Nuremberg Laws  

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Train wreck at Montparnasse (October 22, 1895) by Studio Lévy and Sons.
Train wreck at Montparnasse (October 22, 1895) by Studio Lévy and Sons.

The Nuremberg Laws (German: Nürnberger Gesetze) of 1935 were laws passed in Nazi Germany. They used a pseudoscientific basis for racial discrimination against Jewish people. The laws classified people as German if all four of their grandparents were of "German blood" (white circles on the chart), while people were classified as Jews if they descended from three or four Jewish grandparents (black circles in top row right). A person with one or two Jewish grandparents was a Mischling, a crossbreed, of "mixed blood".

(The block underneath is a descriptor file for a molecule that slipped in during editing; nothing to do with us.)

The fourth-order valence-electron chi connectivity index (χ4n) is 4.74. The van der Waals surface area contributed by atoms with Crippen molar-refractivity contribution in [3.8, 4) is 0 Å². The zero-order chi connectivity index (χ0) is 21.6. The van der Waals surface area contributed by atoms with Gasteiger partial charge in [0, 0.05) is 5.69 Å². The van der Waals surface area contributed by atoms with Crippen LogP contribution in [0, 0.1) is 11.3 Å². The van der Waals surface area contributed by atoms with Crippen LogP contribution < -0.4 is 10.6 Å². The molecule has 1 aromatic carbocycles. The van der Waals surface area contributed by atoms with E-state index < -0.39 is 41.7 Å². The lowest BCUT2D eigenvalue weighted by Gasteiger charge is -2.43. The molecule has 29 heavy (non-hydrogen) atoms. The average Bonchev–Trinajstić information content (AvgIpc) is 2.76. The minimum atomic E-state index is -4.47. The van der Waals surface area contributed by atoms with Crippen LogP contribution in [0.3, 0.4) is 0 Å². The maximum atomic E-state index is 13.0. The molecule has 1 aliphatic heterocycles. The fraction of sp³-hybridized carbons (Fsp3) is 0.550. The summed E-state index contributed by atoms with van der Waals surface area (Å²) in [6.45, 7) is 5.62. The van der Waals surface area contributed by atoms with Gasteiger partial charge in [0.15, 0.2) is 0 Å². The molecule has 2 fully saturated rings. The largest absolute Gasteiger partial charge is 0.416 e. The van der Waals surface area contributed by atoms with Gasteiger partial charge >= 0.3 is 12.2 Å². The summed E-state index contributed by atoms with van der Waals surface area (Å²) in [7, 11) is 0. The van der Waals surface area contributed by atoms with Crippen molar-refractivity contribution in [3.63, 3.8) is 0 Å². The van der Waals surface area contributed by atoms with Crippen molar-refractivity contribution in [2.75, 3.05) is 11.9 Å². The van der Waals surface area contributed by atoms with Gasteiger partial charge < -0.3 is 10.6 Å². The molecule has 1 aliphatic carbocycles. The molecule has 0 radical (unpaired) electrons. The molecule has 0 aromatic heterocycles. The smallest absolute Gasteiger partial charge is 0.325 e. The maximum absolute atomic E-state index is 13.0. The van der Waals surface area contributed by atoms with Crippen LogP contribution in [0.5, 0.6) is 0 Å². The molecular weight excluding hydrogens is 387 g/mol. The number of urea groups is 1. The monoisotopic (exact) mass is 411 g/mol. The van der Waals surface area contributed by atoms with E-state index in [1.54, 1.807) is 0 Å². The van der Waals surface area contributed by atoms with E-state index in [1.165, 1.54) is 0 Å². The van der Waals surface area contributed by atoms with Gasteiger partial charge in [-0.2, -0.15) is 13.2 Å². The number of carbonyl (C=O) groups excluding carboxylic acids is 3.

See also

Emergency Rescue Committee, Righteous among the Nations, brain drain, European migration to America, German Jews who emigrated to the United States to escape Nazism, Refugees from Nazism

Unless indicated otherwise, the text in this article is either based on Wikipedia article "Nuremberg Laws" or another language Wikipedia page thereof used under the terms of the GNU Free Documentation License; or on original research by Jahsonic and friends. See Art and Popular Culture's copyright notice.

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